Strategies for Open and Permanent Access to Scientific Information in Latin America: Focus on Health and Environmental Information for Sustainable Development
A Question of Access: Public Policy and Digital Repositories ,
Heather Joseph, Executive Director, The Scholarly Publishing and Academic Resources Coalition
As the scholarly community examines mechanisms for expanding access, use and redistribution of research outputs, the concept of Open Access has played a central role in helping to define key paths forward. Two major paths towards Open Access have been identified: the first, Open Access journal publishing, focuses on the creation of alternatives to the traditional "user pays" model of supporting peer-reviewed journal publications. The second, Open Access repositories, focuses on the creation of freely accessible digital databases, populated by the output of individual researchers, and organized around either disciplinary or geographical (institutional) constraints.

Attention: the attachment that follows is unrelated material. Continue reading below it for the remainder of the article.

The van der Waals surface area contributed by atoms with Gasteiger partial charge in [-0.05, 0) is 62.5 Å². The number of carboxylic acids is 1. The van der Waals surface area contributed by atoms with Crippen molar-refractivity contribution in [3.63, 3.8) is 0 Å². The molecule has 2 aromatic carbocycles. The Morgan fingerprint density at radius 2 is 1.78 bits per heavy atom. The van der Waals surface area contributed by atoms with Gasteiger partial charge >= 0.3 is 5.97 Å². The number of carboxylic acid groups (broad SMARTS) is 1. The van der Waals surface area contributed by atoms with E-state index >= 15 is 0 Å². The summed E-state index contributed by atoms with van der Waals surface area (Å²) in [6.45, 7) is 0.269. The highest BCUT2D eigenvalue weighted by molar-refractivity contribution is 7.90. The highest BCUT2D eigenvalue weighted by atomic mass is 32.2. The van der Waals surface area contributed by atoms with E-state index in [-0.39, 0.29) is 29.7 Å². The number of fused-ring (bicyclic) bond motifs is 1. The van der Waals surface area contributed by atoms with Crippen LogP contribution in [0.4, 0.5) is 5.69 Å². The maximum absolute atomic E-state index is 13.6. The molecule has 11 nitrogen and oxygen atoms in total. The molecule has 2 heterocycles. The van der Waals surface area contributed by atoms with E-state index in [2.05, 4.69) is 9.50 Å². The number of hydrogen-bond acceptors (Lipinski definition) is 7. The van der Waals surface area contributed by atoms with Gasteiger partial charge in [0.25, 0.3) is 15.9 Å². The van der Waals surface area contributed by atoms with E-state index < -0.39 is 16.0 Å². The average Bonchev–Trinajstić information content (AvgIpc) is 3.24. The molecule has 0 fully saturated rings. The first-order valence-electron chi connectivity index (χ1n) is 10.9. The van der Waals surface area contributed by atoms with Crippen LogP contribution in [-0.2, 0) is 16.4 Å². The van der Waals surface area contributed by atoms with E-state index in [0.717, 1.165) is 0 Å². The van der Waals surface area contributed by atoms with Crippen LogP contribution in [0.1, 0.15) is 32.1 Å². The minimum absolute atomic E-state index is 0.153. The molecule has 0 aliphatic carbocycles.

As the concept of freely, or publicly, accessible digital repositories has taken root in the scholarly community, policy makers, particularly those responsible for providing funding for large-scale scientific research, have begun to explore the possibilities that these databases hold in advancing the conduct of research, providing stable, long term archives for research outputs, and maximizing access and use of research results. Government-wide policies geared towards ensuring that value of publicly-funded research is maximized have begun to emerge worldwide. These emerging policies share key characteristics and goals, and this talk explores both the roots of these policies as well as their current status.
- The Global Alliance for Enhancing Access to and Application of Scientific Data in Developing Countries, of the United Nations Global Alliance for ICT and Development, UN G@ID
- U.S. National Committee for CODATA
- Brazilian National Committee for CODATA.
- CODATA Task Group on Preservation of and Access to Scientific and Technical Data in Developing Countries